Kudos to the National Foundation for Jewish Culture for releasing (yes, another but markedly different) report on Jewish identity and affiliation–this time, with a more nuanced approach that disrupts the typical dichotomy and definition of affiliated and unaffiliated, and that values culture as an integral part of Jewish life. The report, “Cultural Events & Jewish Identities” was written by Steven M. Cohen and Ari Kelman.
Rather than perpetuating the idea of young Jews as unafilliated because of not attending traditional Jewish institutions, this report moves away from stagnant reporting practices to understand, acknowledge and honor that young Jews are incredibly engaged–visiting and interviewing many at Jewish cultural events throughout New York City.
The report is long for sure, but filled with lots of interesting and compelling information including a first-ever cultural analysis of the 2000-01 National Jewish Population Survey, as well as a breakdown of the “functions” of Jewish cultural engagement.
The report was commissioned by the UJA-Federation of NY, which is also launching a fellowship program for Jewish artists. One of the implications for a report of this kind, at its best, will also mean potentially an increase of funding to support Jewish arts. As one who does not believe in art for arts sake either, what particularly interests me, and one of the reasons I appreciate NFJC’s work, is that they believe in tying Jewish artists to community education, change and to have art that speaks to criticial issues impacting Jewish communities today.
Some interesting tidbits inside:

Resisting an agenda: “No” to events for Jewish singles and other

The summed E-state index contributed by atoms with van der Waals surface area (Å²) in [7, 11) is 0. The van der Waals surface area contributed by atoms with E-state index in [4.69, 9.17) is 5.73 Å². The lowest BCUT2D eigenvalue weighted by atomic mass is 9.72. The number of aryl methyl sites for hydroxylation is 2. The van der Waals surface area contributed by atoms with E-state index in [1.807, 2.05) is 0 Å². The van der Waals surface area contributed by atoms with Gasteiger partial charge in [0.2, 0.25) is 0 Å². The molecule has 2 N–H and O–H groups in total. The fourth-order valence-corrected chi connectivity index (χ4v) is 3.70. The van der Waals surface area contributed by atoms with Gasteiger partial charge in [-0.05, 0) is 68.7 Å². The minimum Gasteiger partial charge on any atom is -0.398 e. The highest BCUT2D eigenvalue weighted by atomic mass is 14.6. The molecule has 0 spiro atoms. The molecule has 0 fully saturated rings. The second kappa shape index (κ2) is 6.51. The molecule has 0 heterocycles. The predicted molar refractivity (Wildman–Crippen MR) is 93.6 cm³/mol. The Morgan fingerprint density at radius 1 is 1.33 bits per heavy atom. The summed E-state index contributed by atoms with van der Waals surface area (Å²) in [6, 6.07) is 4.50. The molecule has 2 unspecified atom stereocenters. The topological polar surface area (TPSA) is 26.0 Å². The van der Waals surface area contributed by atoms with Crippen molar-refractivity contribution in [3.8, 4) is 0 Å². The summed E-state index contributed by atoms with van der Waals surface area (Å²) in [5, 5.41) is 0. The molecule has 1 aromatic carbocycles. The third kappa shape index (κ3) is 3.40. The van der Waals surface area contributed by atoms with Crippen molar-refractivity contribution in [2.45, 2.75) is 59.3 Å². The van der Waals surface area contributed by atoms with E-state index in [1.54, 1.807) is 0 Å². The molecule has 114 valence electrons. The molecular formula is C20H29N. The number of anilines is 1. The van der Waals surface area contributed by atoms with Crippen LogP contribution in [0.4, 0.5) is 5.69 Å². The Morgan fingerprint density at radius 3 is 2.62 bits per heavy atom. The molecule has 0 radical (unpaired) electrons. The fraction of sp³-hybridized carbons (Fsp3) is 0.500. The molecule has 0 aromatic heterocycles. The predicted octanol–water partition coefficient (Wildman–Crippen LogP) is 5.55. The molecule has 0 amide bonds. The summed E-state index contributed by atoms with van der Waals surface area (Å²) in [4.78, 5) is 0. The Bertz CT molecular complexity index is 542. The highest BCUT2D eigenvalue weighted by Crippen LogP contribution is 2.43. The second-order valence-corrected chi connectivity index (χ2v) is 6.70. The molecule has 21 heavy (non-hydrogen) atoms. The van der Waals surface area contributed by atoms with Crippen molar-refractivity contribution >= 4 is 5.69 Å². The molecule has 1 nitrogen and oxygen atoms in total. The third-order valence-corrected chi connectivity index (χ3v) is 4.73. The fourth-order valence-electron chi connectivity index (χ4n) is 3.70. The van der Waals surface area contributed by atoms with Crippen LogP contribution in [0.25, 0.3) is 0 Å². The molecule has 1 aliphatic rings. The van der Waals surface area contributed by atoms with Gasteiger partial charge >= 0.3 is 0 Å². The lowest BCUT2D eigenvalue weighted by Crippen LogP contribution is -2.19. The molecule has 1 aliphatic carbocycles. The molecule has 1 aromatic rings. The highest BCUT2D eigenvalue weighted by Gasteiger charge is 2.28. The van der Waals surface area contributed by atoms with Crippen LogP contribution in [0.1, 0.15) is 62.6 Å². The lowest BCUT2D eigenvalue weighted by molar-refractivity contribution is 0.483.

programs

The articulation of norms by institutional leaders constitutes an “agenda” in contemporary parlance, a term connoting a generally unwelcome attempt by those in some sort of position of authority or influence, to control an encounter or others’ behavior.
Complementary to synagogue involvement, but not a substitute
Most of the informants seemed to understand these Jewish cultural events as augmenting, and in no way replacing, synagogue prayer and other forms of religious involvement.
Non-Jews at Jewish events
These younger Jews in 2005 find that their Jewishness actually emerges in the company of non-Jews, and they seek out integrated environments in order to express their Jewishness. They are seeking Jewish lives that put Jewishness in conversation with other cultures, and Jewish individuals in conversation with other people. In fact, in some instances, their Jewishness actually emerged in the interaction with the other.

A symposium on the study is tentatively planned for September 18, 2006, to be convened by the National Foundation for Jewish Culture, in association with UJA-Federation of New York.
Here’s my question though, and here’s where I am still unclear with how all of this gets talked about–this coding in using the term “diversity”. It is really unclear to me in many of these reports exactly how diversity is being defined, and what parameters are used to evaluate this. Valuing diversity, and something actually being “diverse” are two very separate things–and usually diversity ends up being watered down to the point where I can’t tell if what some might mean by diverse is that there are Jewish men and women there (with a disclaimer that I’m not saying this necessarily in relation to this report). Seriously. I’ve gone to events that are said to be diverse, to be one of two visibly queer people in the room (not surprising), to see maybe one or two people of color in the audience (again, not surprising), to see _fill in the blank_.
So if I show up at your door, do I help you fill your quota slot for being a “diverse” event? Well, here’s where my eyes start rolling, and I, with no shame give a “hell no”. But yet, I know this to be true for many, and it’s tiring.
So here’s my question, and challenge to the Jewschool readership–what does this mean to you? Many of the events listed in this report are ones that overlap with Matzat projects, and I have a feeling people are familiar with at least one of them–so what would you say to this issue of “diversity”?